Devyn Kelly elected Students’ Union president and CEO with 1872 votes

The Wilfrid Laurier Students’ Union election season came to a close Thursday night as Devyn Kelly was announced the incoming Students’ Union 2020-2021 president and CEO.

Kelly received 69.02 per cent of the vote with 1,872 student votes and Leah Xuereb received 30.98 per cent of the vote with a total of 855 votes.

Voter turnout was lower than last year’s 4,330 votes, with just 2,727 out of a potential 18,589 students who voted.

Despite the decrease in student voters, the current chair of the Students’ Union board of directors Owen Bourrie is pleased with how the campaign period went.

“I think given all the circumstances voting went extremely well. We had a really good on the ground campaign, so this year we switched over from doing “floats to vote” to a “donut forget to vote” with Krispy Kreme donuts and we found that people were extremely receptive and responsive to that which was absolutely awesome,” Bourrie said.

“One of our elections volunteers, Robert, was absolutely phenomenal. He was kinda buzzing around the concourse, up in the 24, everywhere getting people to vote which was absolutely awesome. Our big focus during the voting days [was] to get people engaged on the ground, we also rely on the candidates to ensure that they’re doing their part to get people out. So overall I’m happy with how it went.”

As for the board of directors, all 12 candidates were acclaimed, with eight of the elected directors being new to the board.

Newly elected president Devyn Kelly is ready to relax after a busy election season and is grateful for the support she received while campaigning.

“[I am feeling] so, so happy … relaxed, I feel like I can sleep — finally,” Kelly said.

“This was the craziest two-and-a-half weeks of my life. It feels like six months. It has been a blur. But meeting different people on the campus has been the coolest thing.”

“I want to acknowledge Brooke Abbott and Rachel Bishop. The two of them pretty much ran my whole life, and they have run my whole life since March. And then [the] 170 volunteers that have … had to wear orange shirts for the last two weeks,” she said.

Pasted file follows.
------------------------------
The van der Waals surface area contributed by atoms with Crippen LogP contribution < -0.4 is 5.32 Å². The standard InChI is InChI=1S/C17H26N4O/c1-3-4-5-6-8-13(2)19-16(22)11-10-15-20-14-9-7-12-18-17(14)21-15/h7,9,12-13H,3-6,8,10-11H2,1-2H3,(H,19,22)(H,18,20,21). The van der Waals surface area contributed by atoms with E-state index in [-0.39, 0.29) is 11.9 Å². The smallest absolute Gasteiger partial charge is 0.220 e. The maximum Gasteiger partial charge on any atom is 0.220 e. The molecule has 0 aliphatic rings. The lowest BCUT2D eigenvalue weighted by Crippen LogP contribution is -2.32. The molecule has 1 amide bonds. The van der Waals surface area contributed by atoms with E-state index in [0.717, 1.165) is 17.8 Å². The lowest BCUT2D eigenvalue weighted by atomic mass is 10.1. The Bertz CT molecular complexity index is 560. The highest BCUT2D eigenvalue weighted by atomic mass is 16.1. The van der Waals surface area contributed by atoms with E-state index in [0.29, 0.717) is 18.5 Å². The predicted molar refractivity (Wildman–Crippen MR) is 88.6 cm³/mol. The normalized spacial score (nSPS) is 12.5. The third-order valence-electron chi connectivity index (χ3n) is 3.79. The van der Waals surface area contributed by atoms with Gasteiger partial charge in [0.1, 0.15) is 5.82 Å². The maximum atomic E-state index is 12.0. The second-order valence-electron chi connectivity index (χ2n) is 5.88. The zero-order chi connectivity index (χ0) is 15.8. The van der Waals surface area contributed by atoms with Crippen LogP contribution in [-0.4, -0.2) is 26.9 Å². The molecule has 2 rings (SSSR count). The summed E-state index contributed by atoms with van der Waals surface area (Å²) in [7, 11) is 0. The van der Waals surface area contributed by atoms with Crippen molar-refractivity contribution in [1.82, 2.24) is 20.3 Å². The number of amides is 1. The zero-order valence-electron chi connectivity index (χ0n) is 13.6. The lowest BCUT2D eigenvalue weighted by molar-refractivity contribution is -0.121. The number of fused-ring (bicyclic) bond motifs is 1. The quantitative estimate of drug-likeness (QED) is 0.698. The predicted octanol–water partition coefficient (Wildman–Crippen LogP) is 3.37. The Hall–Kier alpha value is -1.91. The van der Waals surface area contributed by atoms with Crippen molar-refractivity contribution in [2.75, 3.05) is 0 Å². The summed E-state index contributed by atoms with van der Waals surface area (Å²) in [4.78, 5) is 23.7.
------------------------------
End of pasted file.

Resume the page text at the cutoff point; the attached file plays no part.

The 2020 election season has been particularly monumental for the presidential candidates, and it’s something that Kelly hopes will encourage more women to run for student government.

“This whole process hasn’t felt real, but my biggest takeaway from this is that this [has been] a historical year,” Kelly said.

“To have two female [candidates] running — it was the first time in history — and to see a female now win, that hasn’t happened in my four years. So, hopefully, this is a trend that continues. I’d love to see that.”

Andrew Dang, one of the four returning board of director members, is also excited for the year ahead.

“I will say this: I am ecstatic and quite overwhelmed,” Dang said

Dang is looking forward to working with the budget especially.

“I think the first thing, foremost, is [that] I’m going to work on maintaining the student budget. I’m the chair of the finance committee this year and I think that’s the foremost thing moving onto next fiscal year now that the Student Choice Initiative is done,” Dang said.

“The next thing is really want to work on is really critiquing her platform, because she did make a lot of promises, as does every president and CEO every single year, and I think it’s only fair enough and respective of my role to see what is plausible and not plausible in the restraints of the constitutions and policies of the school as well as the budget.”

First-time members of the board of directors Akshat Shah and Lauren Rutherford are looking forward to the possibilities that being on the board will provide as well.

“I’m feeling good about getting on the Board of Directors … and I’m honestly a little bit relieved that I have more time because I want to focus more on being the vice-chair and handling those responsibilities, so I feel like that will allow me to put more time into that,” Shah said.

“[I want to] make sure that students have access to the board … have access to the meeting minutes and board agendas so that they can be a whole lot more informed about what’s going on.”

“I think there’s a lot of new people coming in, which is exciting … we’re getting a fresh start,” Rutherford said.

Moving forward, Rutherford is dedicated to promoting transparency.

“We all — on our platforms — talked a lot about transparency, and I know everyone says that [but] I feel with this diverse group that we’re going to get that outreach,” Rutherford said.

“We’re in such an interesting time right now with university affairs — with OUSA and OSAP being up in the air with the Ford government — that this is kind of the time that we really need to have the students’ voice [as] number one.”

With files from Emily Waitson, Editor-in-Chief; Sophia Cole, News Editor; Alyssa Di Sabatino, Arts and Life Editor; Victoria Marshall, Senior Copy Editor and Aaron Waitson, President and Publisher. 

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